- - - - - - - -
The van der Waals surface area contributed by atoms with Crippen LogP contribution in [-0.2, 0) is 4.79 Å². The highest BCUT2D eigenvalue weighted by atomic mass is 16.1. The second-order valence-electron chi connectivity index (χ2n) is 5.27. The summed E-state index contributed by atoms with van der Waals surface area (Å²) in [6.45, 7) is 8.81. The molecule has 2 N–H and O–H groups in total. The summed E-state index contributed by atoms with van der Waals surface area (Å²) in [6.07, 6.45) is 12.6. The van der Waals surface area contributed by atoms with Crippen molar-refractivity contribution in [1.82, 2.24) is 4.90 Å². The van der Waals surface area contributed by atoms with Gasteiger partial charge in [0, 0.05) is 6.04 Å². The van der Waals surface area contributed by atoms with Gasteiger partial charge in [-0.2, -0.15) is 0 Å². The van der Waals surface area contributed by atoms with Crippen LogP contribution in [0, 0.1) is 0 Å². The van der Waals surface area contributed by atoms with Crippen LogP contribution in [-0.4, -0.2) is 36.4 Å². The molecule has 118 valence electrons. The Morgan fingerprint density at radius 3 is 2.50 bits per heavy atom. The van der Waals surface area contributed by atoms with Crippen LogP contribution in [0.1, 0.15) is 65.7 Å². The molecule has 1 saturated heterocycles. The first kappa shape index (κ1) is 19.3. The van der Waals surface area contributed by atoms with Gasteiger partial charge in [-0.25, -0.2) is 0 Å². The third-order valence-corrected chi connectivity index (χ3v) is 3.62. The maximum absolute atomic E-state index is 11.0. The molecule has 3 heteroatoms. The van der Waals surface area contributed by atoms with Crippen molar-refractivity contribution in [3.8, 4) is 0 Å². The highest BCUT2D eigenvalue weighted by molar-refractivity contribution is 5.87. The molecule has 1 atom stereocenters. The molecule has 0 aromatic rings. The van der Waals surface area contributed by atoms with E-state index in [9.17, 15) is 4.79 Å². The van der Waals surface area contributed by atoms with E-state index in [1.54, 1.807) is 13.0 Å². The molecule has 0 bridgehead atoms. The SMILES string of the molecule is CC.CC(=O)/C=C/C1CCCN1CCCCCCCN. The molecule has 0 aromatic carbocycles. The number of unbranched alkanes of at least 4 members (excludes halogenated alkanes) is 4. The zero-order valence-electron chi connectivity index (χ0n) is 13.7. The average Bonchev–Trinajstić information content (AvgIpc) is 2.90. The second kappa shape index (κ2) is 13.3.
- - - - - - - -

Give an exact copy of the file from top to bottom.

The van der Waals surface area contributed by atoms with Crippen LogP contribution in [-0.2, 0) is 4.79 Å². The highest BCUT2D eigenvalue weighted by atomic mass is 16.1. The second-order valence-electron chi connectivity index (χ2n) is 5.27. The summed E-state index contributed by atoms with van der Waals surface area (Å²) in [6.45, 7) is 8.81. The molecule has 2 N–H and O–H groups in total. The summed E-state index contributed by atoms with van der Waals surface area (Å²) in [6.07, 6.45) is 12.6. The van der Waals surface area contributed by atoms with Crippen molar-refractivity contribution in [1.82, 2.24) is 4.90 Å². The van der Waals surface area contributed by atoms with Gasteiger partial charge in [0, 0.05) is 6.04 Å². The van der Waals surface area contributed by atoms with Gasteiger partial charge in [-0.2, -0.15) is 0 Å². The van der Waals surface area contributed by atoms with Crippen LogP contribution in [0, 0.1) is 0 Å². The van der Waals surface area contributed by atoms with Crippen LogP contribution in [-0.4, -0.2) is 36.4 Å². The molecule has 118 valence electrons. The Morgan fingerprint density at radius 3 is 2.50 bits per heavy atom. The van der Waals surface area contributed by atoms with Crippen LogP contribution in [0.1, 0.15) is 65.7 Å². The molecule has 1 saturated heterocycles. The first kappa shape index (κ1) is 19.3. The van der Waals surface area contributed by atoms with Gasteiger partial charge in [-0.25, -0.2) is 0 Å². The third-order valence-corrected chi connectivity index (χ3v) is 3.62. The maximum absolute atomic E-state index is 11.0. The molecule has 3 heteroatoms. The van der Waals surface area contributed by atoms with Crippen molar-refractivity contribution in [3.8, 4) is 0 Å². The highest BCUT2D eigenvalue weighted by molar-refractivity contribution is 5.87. The molecule has 1 atom stereocenters. The molecule has 0 aromatic rings. The van der Waals surface area contributed by atoms with E-state index in [9.17, 15) is 4.79 Å². The van der Waals surface area contributed by atoms with E-state index in [1.54, 1.807) is 13.0 Å². The molecule has 0 bridgehead atoms. The SMILES string of the molecule is CC.CC(=O)/C=C/C1CCCN1CCCCCCCN. The molecule has 0 aromatic carbocycles. The number of unbranched alkanes of at least 4 members (excludes halogenated alkanes) is 4. The zero-order valence-electron chi connectivity index (χ0n) is 13.7. The average Bonchev–Trinajstić information content (AvgIpc) is 2.90. The second kappa shape index (κ2) is 13.3.